**- Little to no data preparation required: **Decision trees have a number of characteristics, which make it more flexible than other classifiers. It can handle various data types—i.e. discrete or continuous values, and continuous values can be converted into categorical values through the use of thresholds. Additionally, it can also handle values with missing values, which can be problematic for other classifiers, like Naïve Bayes.

**- More flexible:** Decision trees can be leveraged for both classification and regression tasks, making it more flexible than some other algorithms. It’s also insensitive to underlying relationships between attributes; this means that if two variables are highly correlated, the algorithm will only choose one of the features to split on.

**- Prone to overfitting:** Complex decision trees tend to overfit and do not generalize well to new data. This scenario can be avoided through the processes of pre-pruning or post-pruning. Pre-pruning halts tree growth when there is insufficient data while post-pruning removes subtrees with inadequate data after tree construction.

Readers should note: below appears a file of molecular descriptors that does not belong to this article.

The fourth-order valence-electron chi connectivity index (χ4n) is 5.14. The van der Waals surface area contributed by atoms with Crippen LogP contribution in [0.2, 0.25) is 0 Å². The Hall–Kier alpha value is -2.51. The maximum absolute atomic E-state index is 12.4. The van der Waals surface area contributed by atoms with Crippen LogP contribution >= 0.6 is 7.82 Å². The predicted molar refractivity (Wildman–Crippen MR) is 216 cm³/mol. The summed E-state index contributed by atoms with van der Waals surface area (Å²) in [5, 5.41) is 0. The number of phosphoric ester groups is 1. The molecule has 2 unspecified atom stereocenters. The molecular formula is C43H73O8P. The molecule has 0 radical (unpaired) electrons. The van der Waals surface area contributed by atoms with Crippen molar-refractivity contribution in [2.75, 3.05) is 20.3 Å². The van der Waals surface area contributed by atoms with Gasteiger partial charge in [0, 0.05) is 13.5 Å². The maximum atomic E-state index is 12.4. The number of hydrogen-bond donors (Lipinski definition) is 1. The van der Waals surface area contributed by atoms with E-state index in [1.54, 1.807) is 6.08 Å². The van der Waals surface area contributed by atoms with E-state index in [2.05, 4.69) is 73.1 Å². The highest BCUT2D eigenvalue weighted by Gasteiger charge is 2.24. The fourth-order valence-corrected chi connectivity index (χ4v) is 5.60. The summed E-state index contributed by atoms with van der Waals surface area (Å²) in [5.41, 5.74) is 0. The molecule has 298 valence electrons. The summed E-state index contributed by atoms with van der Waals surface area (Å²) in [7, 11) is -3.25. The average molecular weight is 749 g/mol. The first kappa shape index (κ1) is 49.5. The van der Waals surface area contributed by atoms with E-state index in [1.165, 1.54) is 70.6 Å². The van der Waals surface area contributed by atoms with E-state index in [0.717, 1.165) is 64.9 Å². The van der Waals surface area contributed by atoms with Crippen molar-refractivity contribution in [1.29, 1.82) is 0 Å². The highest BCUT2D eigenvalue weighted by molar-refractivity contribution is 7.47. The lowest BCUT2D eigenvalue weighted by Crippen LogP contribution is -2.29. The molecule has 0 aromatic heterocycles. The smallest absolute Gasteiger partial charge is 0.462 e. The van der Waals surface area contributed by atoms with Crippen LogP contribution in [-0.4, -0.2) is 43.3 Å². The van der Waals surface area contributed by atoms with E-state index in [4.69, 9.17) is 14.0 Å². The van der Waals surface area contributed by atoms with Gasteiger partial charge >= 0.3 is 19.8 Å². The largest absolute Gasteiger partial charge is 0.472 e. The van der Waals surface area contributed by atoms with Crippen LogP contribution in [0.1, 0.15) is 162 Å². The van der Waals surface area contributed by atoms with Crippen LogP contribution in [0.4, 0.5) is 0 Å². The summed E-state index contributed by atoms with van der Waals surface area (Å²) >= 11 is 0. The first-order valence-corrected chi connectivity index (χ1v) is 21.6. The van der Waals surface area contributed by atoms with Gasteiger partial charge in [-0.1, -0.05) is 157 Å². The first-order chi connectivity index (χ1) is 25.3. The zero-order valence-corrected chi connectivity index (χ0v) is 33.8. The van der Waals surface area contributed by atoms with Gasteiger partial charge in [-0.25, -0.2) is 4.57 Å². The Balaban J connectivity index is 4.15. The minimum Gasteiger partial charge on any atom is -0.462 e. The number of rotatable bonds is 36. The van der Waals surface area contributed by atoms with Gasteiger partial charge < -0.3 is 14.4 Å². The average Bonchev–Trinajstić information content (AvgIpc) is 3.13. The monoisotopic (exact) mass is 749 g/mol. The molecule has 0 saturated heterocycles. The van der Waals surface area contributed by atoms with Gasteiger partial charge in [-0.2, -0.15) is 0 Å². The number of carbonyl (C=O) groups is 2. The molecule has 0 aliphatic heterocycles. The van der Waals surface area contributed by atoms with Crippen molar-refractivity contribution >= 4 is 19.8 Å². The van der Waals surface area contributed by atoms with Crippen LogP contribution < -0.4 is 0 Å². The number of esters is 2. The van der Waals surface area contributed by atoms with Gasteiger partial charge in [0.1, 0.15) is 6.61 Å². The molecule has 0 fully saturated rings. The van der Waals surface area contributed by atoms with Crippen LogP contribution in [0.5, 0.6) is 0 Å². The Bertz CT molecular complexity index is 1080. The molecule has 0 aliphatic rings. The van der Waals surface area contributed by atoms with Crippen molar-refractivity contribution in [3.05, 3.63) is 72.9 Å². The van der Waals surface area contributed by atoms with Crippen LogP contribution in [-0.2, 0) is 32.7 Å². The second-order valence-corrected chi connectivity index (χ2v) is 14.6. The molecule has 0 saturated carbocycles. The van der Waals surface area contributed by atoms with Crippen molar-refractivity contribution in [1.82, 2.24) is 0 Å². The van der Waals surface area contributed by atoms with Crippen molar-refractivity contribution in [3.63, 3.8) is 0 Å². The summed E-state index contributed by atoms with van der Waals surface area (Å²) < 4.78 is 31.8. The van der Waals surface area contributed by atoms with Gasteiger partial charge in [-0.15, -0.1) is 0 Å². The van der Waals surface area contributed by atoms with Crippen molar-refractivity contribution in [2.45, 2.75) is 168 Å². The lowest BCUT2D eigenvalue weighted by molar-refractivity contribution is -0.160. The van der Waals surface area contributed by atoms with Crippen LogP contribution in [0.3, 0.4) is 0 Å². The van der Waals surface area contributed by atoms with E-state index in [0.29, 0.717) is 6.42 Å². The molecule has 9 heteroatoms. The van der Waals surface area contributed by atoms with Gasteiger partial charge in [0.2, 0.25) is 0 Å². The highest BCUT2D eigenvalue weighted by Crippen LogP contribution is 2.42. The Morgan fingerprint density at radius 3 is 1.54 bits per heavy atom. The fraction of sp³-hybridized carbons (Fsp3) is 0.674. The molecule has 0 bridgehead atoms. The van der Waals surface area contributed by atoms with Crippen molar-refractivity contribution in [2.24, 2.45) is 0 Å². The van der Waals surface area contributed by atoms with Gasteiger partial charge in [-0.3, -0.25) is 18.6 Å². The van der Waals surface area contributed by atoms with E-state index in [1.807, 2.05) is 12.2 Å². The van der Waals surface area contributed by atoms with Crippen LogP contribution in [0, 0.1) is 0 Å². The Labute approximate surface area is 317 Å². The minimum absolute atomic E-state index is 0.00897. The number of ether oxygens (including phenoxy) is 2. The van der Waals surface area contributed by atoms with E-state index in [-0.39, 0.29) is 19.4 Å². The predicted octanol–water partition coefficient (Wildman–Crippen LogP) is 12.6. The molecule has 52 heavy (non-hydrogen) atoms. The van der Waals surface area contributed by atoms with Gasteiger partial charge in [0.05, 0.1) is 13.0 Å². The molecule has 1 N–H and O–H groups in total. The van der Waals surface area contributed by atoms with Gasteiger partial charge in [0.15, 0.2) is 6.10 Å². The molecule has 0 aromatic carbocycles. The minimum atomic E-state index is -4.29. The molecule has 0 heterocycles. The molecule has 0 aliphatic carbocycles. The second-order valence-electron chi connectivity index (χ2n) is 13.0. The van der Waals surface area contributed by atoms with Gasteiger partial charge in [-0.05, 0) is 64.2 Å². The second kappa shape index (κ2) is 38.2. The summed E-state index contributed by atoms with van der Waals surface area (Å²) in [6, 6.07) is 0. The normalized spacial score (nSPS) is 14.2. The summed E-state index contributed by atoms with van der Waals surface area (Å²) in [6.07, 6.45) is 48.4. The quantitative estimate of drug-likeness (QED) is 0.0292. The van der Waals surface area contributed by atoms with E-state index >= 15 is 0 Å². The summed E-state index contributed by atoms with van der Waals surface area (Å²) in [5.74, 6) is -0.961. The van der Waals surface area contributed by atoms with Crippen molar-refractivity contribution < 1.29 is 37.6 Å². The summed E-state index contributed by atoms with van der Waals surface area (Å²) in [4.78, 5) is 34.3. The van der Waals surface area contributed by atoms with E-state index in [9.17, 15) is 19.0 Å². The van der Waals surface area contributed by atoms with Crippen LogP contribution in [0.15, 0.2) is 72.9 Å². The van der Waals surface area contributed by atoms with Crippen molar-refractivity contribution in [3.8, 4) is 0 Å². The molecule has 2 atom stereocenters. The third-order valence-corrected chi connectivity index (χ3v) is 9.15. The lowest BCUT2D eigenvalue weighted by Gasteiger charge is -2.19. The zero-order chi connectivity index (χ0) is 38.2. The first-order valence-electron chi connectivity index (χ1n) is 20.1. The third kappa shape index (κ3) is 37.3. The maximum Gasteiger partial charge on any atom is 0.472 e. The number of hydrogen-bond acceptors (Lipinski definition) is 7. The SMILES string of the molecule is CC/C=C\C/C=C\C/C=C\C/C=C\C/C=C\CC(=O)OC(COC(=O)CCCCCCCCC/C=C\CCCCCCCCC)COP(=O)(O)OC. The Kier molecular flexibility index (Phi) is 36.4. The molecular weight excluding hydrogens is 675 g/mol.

**- High variance estimators: **Small variations within data can produce a very different decision tree. Bagging, or the averaging of estimates, can be a method of reducing variance of decision trees. However, this approach is limited as it can lead to highly correlated predictors.

**- More costly: **Given that decision trees take a greedy search approach during construction, they can be more expensive to train compared to other algorithms.

**- Not fully supported in scikit-learn: ** Scikit-learn is a popular machine learning library based in Python. While this library does have a Decision Tree module (DecisionTreeClassifier, link resides outside of ibm.com), the current implementation does not support categorical variables.